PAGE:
Real Estate

The installment plan

Palo Alto remodel accomplished over four summers

"We purchased the home because we could see the potential," the wife says. "The house is oriented to the south, so even though it was dark, I knew it could be bright and sunny. Also, the master bedroom is on the first floor, and that is hard to find."

They remodeled in four phases, giving priority to the public spaces. To not disrupt family life, construction took place only in the summer while the family vacationed.

"We did not change the square footage," says Palo Alto architect Helena Barrios Vincent, "but we did redistribute space."

The original house had a galley kitchen, and it was not only small but also dark.

"We moved the garage entrance back and transferred area from the garage, which was oversized, to the kitchen," Vincent says. "We also enclosed the exterior porch area and incorporated it into the kitchen."

The darkness issue was resolved by opening the kitchen to the south-facing living room and adding a skylight. Also, a NanaWall of doors folds open to a patio, where the floor is the same polished-concrete tile as the kitchen.

"I adore my island," the wife says. Surfaced with reclaimed planks of chestnut, it is sturdy enough to be "used and abused," she says. Stainless steel appliances and pull-out cabinetry for storage create a sleek, uncluttered kitchen. Aqua, glass subway tiles in the backsplash are aligned for a more modern look. Built-in cabinets and bookshelves are located above a desk/work area.

The living room and dining room are now open to each other and, united by a pale oak floor, form an L-shape. NanaWalls in each room open to an ipe wood deck and half-recessed concrete hot tub beyond. The ceiling in the living room was raised to a 12-foot vault, and the fireplace was repositioned and modernized.

"The Venetian stucco fireplace surround echoes the concrete kitchen floors and the hot tub," Vincent says. A skylight slit over the fireplace is positioned to track the sun across the room.

The wife's brother is the Portuguese photographer António Chaves, and a series of his colorful and dramatic work shot in India is displayed throughout the home. One picture, glued to the entire front of a sliding closet door in the dining room, transforms the portal into art. Another photograph, covering the back wall of the remodeled powder room, creates depth. A tub was removed from this space to add area to the master bath.

The front door is redwood and pivots into a small entry off the living room. Slate bricks on the walls inside transition to the outside.

In the master suite, which also faces the deck, space was re-jiggered to include a walk-in closet. The modern vibe continues in the master bath, with its stacked slate tiles and slanted, integrated CaesarStone sink. The tub is sandwiched between a window overlooking a private area — the entire property is surrounded by a high, redwood fence — and a glass wall separating it from the bedroom.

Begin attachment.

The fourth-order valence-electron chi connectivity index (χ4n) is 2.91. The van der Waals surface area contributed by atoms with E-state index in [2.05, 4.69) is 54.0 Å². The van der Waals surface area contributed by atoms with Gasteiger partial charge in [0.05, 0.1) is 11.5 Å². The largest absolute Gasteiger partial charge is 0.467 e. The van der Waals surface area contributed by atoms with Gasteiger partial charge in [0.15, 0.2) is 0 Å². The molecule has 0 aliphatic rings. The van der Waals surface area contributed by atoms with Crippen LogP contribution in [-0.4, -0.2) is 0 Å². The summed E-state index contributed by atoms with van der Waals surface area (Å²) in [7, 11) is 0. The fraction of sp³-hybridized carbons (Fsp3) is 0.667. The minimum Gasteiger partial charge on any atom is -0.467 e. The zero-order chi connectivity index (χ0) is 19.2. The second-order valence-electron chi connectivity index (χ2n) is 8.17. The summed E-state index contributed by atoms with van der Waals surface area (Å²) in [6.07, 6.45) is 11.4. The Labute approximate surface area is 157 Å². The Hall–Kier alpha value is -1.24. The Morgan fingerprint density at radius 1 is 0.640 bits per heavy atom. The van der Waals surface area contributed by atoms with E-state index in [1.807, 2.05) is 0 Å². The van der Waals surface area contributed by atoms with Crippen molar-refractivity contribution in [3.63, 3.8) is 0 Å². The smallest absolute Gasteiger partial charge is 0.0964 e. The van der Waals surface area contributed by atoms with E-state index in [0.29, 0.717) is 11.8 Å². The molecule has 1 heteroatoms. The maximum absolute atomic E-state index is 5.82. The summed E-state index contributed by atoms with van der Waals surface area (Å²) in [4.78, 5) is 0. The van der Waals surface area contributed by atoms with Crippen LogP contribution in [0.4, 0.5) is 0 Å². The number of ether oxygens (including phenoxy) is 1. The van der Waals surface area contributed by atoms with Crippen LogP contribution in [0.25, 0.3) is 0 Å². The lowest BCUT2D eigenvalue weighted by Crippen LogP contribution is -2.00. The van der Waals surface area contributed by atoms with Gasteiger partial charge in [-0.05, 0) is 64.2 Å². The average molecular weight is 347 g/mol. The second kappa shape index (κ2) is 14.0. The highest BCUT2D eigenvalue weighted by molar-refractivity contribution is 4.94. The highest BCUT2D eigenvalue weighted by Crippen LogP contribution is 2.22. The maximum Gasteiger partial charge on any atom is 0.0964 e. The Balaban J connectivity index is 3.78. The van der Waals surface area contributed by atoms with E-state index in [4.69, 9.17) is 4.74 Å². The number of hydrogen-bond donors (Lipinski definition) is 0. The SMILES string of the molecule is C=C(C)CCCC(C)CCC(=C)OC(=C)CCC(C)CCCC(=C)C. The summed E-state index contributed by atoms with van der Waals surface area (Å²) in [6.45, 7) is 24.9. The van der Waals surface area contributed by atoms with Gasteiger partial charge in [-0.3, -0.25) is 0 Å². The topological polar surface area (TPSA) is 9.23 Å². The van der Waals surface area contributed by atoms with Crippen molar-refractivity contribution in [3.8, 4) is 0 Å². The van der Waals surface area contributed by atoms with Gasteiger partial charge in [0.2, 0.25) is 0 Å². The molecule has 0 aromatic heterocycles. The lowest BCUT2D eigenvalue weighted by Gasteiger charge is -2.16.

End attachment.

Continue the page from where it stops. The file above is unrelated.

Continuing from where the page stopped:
"The curved staircase used to be cramped and dark," the wife says.

"We reduced the size of an adjoining closet so we could open up the underside of the stairs," Vincent adds. Now, the free-floating oak stairs are girded on one side by a stainless-steel handrail and on the other by clear laminated glass, which serves as a balustrade. A window at the landing was added to the existing two above. The upstairs hallway where the clear balustrade continues is like an observation deck.

The major renovation upstairs was the conversion of the one bathroom into two, which service the four upstairs bedrooms. The new baths are mirror images, one with stacked blue tile, the other with orange; a shower in one, a tub in the other.

"It was a pretty tight and hectic construction schedule," Vincent says.

The wife adds, "One summer we returned before we had hot water, and we had to shower at the Y for a week but it was all worth it."

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Resources:

• Architect: [ http://www.hbvarchitecture.com/ Helena Barrios Vincent

• Contractor: Chris Storey, 831-338-4874

• Landscape designer: Shades of Green

• Goal of project: Transform a nondescript, dark ranch-style into a clean, light and modern home

• Unexpected issues: The stairs were a "nightmare" — very technically intricate

• Year house built: 1950

• Size of home, lot: 2,320-square-foot house on 6,060-square-foot lot

• Time to complete: About 15 months

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This article appeared in print in the Fall Home + Garden Design 2015 publication.

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Susan Golovin is a freelance writer for the Palo Alto Weekly.

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